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Proposal To Limit Number Of California Charter Schools Sparks Heated Debate Among Parents, Educators

Scott Rodd / Capital Public Radio

Long Beach Democratic Assemblyman Patrick O’Donnell speaks at the Capitol about a legislative package that would impose a statewide cap on the number of charter schools, and new oversight rules.

Scott Rodd / Capital Public Radio

Parents and educators converged on California’s Capitol on Wednesday to debate a legislative package that would impose a statewide cap on the number of charter schools, and new oversight rules.

Supporters say charter-school laws have not been revised since they were first introduced more than 25 years ago. The legislation would establish a limit on charter schools in California, based on how many the state has by 2020. It would also grant local school districts sole authority to approve new charter schools and block them from operating outside of said district.

Opponents argue the legislation would limit school choice, especially for parents of minority students in struggling school districts. California has roughly 1,300 charter schools, and more than half of the students enrolled are black and Latino.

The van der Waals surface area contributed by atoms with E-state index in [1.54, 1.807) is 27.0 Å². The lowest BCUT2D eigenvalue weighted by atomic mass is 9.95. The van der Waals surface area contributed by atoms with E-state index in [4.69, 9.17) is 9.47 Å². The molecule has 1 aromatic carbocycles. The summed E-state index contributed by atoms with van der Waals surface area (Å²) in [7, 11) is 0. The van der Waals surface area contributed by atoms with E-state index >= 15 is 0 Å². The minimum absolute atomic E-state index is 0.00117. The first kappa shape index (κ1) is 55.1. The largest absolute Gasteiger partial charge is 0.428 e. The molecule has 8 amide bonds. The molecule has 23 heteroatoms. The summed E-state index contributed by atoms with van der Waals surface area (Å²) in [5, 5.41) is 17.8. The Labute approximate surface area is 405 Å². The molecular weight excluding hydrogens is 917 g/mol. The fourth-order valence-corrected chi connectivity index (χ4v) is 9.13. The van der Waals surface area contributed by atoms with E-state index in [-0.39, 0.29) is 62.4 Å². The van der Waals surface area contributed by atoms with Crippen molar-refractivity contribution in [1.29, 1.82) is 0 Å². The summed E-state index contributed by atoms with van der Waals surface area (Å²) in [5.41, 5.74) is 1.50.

Letty Gomez, whose daughter attends a charter school in East San Jose, says the legislation would limit school choice options for parents who live in struggling school districts.

“We deserve the right to have high quality education options in our community without allowing our ZIP codes to define our child’s outcome,” Gomez testified before the Assembly Education Committee.

Letty Gomez and her daughter at the Capitol on Thursday, April 11. Gomez says proposed charter school legislation would limit school choice options for parents who live in struggling school districts.Scott Rodd / Capital Public Radio

 

The committee approved the bill package on Wednesday.

Long Beach Democratic Assemblyman Patrick O’Donnell, who authored one of the bills and chairs the committee, argues oversight of charter schools has been too lax in recent years.

“Some charter schools have exploited every loophole in the law,” O’Donnell said. The proposed legislation “begins to close those loopholes.”

Scott Rodd

State Government Reporter

Scott Rodd previously covered government and legal affairs for the Sacramento Business Journal. Prior to the Business Journal, Scott worked as a freelance reporter in Los Angeles and Washington, D.C.  Read Full Bio 

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